In which I walk in the spring sun among the calls of Chiffchaffs
Wood Green [sic] is a beautifully situated village at the extreme North-Western corner of the Forest. Here, for about a mile, the Avon flows as the Forest boundary, below the wooded bluff of Castle Hill…It lies on gravel, sloping West, and faces a fine view across the Avon valley to the chalk of Cranborne Chase. Merry trees (black cherries), and orchards abound here – and the cottage gardens vie with those at Breamore as the gayest in the District.Heywood Sumner, The New Forest, pub. 1924
Joan Begbie, writing in her delightful 1934 book Walking in the New Forest, was a little ‘damning with faint praise’ of Woodgreen in the northwestern corner of the New Forest. I have therefore opened this week’s post with Heywood Sumner’s own description of this lovely village from just over a decade earlier. Joan calls Woodgreen “…a village with a charming setting but no architectural graces.” From other occasional references to architectural style in her book, I think that more modern buildings weren’t to her taste, at least in the historic setting of the Forest, especially if they vied with older houses. Woodgreen is, for sure, a village that has been added to over the years, with a mix of old thatches and more recent homes. Personally, I like that, and I love this peaceful place of beautifully tended gardens and winding little streets on the Forest’s edge. It’s on my list of places I’d love to live. So, sorry Joan, but I’m with Mr Sumner on this point!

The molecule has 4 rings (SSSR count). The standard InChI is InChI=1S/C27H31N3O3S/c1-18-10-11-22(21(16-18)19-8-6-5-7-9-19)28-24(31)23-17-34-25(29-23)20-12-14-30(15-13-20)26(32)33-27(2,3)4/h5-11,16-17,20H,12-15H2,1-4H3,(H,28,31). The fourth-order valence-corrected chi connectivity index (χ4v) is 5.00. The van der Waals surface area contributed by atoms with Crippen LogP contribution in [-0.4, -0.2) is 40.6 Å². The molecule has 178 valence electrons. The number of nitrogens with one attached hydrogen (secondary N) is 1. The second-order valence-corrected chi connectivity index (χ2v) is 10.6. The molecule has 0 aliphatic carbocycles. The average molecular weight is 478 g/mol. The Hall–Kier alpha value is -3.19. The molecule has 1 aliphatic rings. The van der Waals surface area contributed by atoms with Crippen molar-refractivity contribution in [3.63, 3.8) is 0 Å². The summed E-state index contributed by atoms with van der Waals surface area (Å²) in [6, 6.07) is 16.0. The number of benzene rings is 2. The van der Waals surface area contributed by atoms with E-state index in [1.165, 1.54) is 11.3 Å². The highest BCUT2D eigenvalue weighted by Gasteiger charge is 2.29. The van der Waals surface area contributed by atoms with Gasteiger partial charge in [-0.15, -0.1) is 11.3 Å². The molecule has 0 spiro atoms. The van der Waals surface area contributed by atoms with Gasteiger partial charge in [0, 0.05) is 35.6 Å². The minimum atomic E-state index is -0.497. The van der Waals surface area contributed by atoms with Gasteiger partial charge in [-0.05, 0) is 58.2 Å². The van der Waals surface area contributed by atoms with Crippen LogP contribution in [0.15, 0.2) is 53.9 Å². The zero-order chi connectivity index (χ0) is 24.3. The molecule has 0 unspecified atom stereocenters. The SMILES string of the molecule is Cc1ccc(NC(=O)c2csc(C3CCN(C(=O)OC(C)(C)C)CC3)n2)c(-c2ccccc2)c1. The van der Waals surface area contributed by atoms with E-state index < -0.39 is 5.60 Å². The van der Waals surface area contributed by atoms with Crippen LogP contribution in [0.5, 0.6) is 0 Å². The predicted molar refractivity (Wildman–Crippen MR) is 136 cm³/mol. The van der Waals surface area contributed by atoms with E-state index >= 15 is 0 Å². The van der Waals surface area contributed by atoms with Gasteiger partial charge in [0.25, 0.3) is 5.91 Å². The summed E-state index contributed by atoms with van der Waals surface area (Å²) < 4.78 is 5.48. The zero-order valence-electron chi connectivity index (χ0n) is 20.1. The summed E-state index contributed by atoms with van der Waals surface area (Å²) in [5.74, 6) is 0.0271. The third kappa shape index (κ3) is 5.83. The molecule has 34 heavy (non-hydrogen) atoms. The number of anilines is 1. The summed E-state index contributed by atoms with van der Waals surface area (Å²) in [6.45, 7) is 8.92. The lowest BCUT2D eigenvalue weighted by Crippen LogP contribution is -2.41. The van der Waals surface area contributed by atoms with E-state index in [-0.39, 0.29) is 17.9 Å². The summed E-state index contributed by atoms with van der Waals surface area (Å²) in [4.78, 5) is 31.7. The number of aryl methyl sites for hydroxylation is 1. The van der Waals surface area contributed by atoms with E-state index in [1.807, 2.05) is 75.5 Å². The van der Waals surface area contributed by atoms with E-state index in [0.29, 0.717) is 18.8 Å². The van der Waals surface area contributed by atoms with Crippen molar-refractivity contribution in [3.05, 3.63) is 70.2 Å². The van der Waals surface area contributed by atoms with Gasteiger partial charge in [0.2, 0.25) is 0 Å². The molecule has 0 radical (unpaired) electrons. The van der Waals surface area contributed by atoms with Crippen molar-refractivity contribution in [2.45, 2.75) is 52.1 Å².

Regular readers of this blog will know that I am following walks, or parts of walks, described by Joan Begbie in Walking in the New Forest. I’m interested to discover what has changed and what has not in the Forest, as I walk alongside Joan and her two characterful dogs, Bill, a white bull terrier who loves to charge out of sight across the heaths, and Mr. Bundy, “a rough-haired brindled griffon of diminutive size and choleric disposition”.
This time, I’m visiting some of the places round and about Woodgreen, Hale and Charford that Joan mentions, rather than following a specific walk. In this post, I’ll describe the walk from Castle Hill at the edge of Godshill Wood, through Woodgreen, and along the old disused railway track as far as South Charford. Next week, we’ll continue on across the water meadows to Hale and back to Castle Hill.